The latest photo relayed from NASA's New Horizons spacecraft has landed and it is a stunner. Taken right after the probe hurtled past Pluto in July, the backlit image was snapped from a distance of 11,000 mi (18,000 km) and highlights the hazy layers in the dwarf planet's tenuous atmosphere.
Last month, NASA released a breath-taking set of images snapped by New Horizon's wide-angle Multi-spectral Visible Imaging Camera (MVIC). The series showed various geological features in impressive detail, including 1,353 m (11,000 ft) tall mountain ranges and the vast icy expanses of the plain known as Sputnik Planum.
The latest image, which comes courtesy of processing work by the New Horizons team, offers a more complete picture. Taken as New Horizon peered back at Pluto 15 minutes after its historic flyby with the sun providing dramatic backlighting. In it we see the smooth Sputnik Planum illuminated on the right hand side, with the mountain range known informally as Norgay Montes sitting above and what NASA believes to be glaciers appearing underneath.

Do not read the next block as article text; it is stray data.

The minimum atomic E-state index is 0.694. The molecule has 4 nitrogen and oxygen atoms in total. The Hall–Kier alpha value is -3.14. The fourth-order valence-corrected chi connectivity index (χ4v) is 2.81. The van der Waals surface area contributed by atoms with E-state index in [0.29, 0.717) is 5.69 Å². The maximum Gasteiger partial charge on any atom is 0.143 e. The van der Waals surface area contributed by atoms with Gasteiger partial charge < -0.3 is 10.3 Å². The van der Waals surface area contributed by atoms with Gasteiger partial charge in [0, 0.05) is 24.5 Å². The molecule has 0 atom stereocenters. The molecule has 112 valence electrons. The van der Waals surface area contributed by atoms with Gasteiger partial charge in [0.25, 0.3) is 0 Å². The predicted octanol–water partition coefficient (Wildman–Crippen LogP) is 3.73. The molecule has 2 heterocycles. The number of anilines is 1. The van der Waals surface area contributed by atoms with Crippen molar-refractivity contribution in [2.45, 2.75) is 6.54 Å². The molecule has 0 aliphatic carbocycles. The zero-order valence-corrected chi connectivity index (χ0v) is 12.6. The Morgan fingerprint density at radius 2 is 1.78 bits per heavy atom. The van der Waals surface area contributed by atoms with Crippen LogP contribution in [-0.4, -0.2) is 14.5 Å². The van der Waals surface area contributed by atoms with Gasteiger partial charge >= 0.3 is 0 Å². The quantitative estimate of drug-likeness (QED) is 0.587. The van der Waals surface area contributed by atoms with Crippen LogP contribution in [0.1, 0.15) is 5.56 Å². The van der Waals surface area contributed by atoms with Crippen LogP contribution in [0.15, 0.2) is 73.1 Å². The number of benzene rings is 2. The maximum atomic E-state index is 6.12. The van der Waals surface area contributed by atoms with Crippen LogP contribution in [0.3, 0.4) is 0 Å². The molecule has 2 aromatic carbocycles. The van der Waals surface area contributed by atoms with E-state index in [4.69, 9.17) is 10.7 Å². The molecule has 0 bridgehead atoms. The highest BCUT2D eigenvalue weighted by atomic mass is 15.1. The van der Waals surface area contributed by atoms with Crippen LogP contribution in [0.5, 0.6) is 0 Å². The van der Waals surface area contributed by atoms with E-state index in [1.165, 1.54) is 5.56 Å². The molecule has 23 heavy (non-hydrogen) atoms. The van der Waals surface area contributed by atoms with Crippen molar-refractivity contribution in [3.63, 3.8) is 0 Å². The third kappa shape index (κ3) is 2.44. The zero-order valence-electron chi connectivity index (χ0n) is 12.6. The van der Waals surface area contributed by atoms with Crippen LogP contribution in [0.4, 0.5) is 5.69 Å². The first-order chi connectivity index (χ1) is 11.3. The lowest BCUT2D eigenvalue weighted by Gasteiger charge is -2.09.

New Horizons has continued on its path beyond Pluto toward the Kuiper Belt, though it continues to return data showing the dwarf planet and its surroundings in new light. Last week it sent back images of its smallest moon Kerberos, completing a collection of family portrait of Pluto's satellites.
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